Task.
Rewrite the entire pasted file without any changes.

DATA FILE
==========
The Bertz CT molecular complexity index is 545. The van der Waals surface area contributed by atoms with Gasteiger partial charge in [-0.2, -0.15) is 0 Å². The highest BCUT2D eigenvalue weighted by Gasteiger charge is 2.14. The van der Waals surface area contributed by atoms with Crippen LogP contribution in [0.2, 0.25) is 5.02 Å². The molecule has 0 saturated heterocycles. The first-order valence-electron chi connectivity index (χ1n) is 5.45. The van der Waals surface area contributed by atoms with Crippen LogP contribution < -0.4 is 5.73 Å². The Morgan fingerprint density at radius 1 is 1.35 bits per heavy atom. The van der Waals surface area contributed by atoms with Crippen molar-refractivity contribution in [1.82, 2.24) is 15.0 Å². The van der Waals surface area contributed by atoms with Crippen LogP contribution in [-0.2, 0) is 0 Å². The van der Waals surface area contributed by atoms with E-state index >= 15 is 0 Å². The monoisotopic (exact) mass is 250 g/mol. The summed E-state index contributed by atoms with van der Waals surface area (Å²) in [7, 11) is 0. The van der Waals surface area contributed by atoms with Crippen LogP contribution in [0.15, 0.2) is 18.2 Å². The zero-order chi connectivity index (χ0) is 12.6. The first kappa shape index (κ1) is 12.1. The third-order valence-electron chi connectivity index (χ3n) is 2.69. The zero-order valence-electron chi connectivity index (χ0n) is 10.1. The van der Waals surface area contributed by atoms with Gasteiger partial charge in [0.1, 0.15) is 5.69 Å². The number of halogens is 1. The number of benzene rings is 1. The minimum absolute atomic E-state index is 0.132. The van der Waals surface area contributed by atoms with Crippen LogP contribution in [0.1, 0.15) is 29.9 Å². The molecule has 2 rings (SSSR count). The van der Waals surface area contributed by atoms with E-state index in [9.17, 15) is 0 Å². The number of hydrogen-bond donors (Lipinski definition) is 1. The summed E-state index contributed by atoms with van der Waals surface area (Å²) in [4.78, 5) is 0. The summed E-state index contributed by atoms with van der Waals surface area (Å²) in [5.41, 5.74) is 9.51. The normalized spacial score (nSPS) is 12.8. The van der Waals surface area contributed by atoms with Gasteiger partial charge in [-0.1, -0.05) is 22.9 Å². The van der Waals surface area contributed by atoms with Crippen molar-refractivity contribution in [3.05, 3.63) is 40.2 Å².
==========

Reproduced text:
The Bertz CT molecular complexity index is 545. The van der Waals surface area contributed by atoms with Gasteiger partial charge in [-0.2, -0.15) is 0 Å². The highest BCUT2D eigenvalue weighted by Gasteiger charge is 2.14. The van der Waals surface area contributed by atoms with Crippen LogP contribution in [0.2, 0.25) is 5.02 Å². The molecule has 0 saturated heterocycles. The first-order valence-electron chi connectivity index (χ1n) is 5.45. The van der Waals surface area contributed by atoms with Crippen LogP contribution < -0.4 is 5.73 Å². The Morgan fingerprint density at radius 1 is 1.35 bits per heavy atom. The van der Waals surface area contributed by atoms with Crippen molar-refractivity contribution in [1.82, 2.24) is 15.0 Å². The van der Waals surface area contributed by atoms with Crippen LogP contribution in [-0.2, 0) is 0 Å². The van der Waals surface area contributed by atoms with E-state index >= 15 is 0 Å². The monoisotopic (exact) mass is 250 g/mol. The summed E-state index contributed by atoms with van der Waals surface area (Å²) in [7, 11) is 0. The van der Waals surface area contributed by atoms with Crippen LogP contribution in [0.15, 0.2) is 18.2 Å². The zero-order chi connectivity index (χ0) is 12.6. The first kappa shape index (κ1) is 12.1. The third-order valence-electron chi connectivity index (χ3n) is 2.69. The zero-order valence-electron chi connectivity index (χ0n) is 10.1. The van der Waals surface area contributed by atoms with Gasteiger partial charge in [0.1, 0.15) is 5.69 Å². The number of halogens is 1. The number of benzene rings is 1. The minimum absolute atomic E-state index is 0.132. The van der Waals surface area contributed by atoms with Crippen LogP contribution in [0.1, 0.15) is 29.9 Å². The molecule has 2 rings (SSSR count). The van der Waals surface area contributed by atoms with E-state index in [9.17, 15) is 0 Å². The number of hydrogen-bond donors (Lipinski definition) is 1. The summed E-state index contributed by atoms with van der Waals surface area (Å²) in [4.78, 5) is 0. The summed E-state index contributed by atoms with van der Waals surface area (Å²) in [5.41, 5.74) is 9.51. The normalized spacial score (nSPS) is 12.8. The van der Waals surface area contributed by atoms with Gasteiger partial charge in [-0.1, -0.05) is 22.9 Å². The van der Waals surface area contributed by atoms with Crippen molar-refractivity contribution in [3.05, 3.63) is 40.2 Å².